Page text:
A TV station in Colorado recently talked to some outdoor workers about the risk of working in sub-freezing temperatures. Now, one of its own reporters can recount his own work-related bout of frostbite.
Colorado Springs ABC affiliate KRDO talked to a sign installer and a sanitation worker about outdoor work in frigid temperatures. Not a bad representation of the types of workers who are susceptible to Mother Nature’s winter fury.
Think, for a second, about other types of outdoor workers who face this hazard. Police officers. Utility line workers. Oil delivery people.
Oh, yeah, and TV reporters who stand outside in the freezing cold to make sure you know … it’s freezing cold outside.
And the risks have only increased due to a TV news phenomenon known as “one-man bands,” or “digital reporters.”
No longer is the reporter always accompanied by a video photographer. With the arrival of smaller cameras, many TV stations now send their reporters out by themselves. It’s up to them to set up their own tripods and equipment without anyone else’s help and also report their story.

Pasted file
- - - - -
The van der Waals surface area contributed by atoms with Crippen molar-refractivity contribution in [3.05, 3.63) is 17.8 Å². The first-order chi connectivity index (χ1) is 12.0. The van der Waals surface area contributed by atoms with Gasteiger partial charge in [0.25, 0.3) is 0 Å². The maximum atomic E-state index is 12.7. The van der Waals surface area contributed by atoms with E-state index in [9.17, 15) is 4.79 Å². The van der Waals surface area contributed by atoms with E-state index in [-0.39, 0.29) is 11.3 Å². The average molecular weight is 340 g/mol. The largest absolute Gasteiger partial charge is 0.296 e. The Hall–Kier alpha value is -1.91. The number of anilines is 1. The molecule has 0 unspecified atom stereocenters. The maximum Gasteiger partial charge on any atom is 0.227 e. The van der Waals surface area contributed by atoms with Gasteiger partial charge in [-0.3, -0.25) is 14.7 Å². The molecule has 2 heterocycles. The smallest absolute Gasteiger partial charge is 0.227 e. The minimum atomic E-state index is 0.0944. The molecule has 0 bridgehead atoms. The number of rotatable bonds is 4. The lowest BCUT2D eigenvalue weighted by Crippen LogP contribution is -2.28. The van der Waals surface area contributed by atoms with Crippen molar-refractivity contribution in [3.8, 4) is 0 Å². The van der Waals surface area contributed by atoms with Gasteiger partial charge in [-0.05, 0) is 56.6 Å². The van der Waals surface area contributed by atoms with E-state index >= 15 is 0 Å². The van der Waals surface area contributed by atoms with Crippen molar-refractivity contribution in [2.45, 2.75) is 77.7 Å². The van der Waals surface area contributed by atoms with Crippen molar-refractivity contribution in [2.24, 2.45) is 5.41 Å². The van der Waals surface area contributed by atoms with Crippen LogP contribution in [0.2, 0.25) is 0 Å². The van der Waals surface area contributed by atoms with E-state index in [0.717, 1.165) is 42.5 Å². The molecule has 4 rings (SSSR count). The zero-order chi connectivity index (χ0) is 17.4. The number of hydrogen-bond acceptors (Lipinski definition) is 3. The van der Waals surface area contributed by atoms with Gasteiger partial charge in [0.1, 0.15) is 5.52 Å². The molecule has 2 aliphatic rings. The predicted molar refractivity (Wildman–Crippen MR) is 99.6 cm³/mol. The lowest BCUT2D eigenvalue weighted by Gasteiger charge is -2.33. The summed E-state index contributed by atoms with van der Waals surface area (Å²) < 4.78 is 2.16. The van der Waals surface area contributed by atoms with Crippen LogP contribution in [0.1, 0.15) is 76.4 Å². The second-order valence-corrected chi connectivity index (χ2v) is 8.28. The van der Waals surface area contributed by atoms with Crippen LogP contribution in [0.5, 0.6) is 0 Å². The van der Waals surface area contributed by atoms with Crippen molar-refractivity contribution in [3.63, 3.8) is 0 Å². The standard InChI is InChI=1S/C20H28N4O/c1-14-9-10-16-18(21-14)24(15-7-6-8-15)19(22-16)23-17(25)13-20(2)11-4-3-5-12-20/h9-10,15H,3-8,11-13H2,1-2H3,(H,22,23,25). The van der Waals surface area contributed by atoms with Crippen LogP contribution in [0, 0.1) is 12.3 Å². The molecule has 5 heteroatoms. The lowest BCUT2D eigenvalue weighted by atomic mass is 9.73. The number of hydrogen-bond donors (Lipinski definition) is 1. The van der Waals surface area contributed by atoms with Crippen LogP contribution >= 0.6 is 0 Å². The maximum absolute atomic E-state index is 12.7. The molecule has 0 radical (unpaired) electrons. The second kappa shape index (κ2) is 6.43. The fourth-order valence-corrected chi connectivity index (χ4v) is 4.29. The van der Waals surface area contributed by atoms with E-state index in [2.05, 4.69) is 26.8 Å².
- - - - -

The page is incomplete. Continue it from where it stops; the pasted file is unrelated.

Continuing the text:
According to a story on mediabistro.com, on January 3, KRDO reporter Eric Fink told producers at the station he was having trouble setting up his equipment for a late news liveshot. He couldn’t resolve the issue without taking his gloves off, but he was concerned about exposing his hands to the cold.
Temperatures that day had stayed below freezing, and the low that night was 11°.
Fink suffered “severe frostbite” on his hands, according to online reports. He’s been hospitalized for it (the link above includes a photo of the reporter in a hospital bed, including a close-up of his frost-bitten hand).
The good news: He’s expected to recover. No fingers lost.
The not-so-good news: A source told mediabistro that reporters had recently criticized the station over a lack of safety training regarding extreme weather.
The U.S. Centers for Disease Control and Prevention have a comprehensive webpage to help protect employees from cold stress.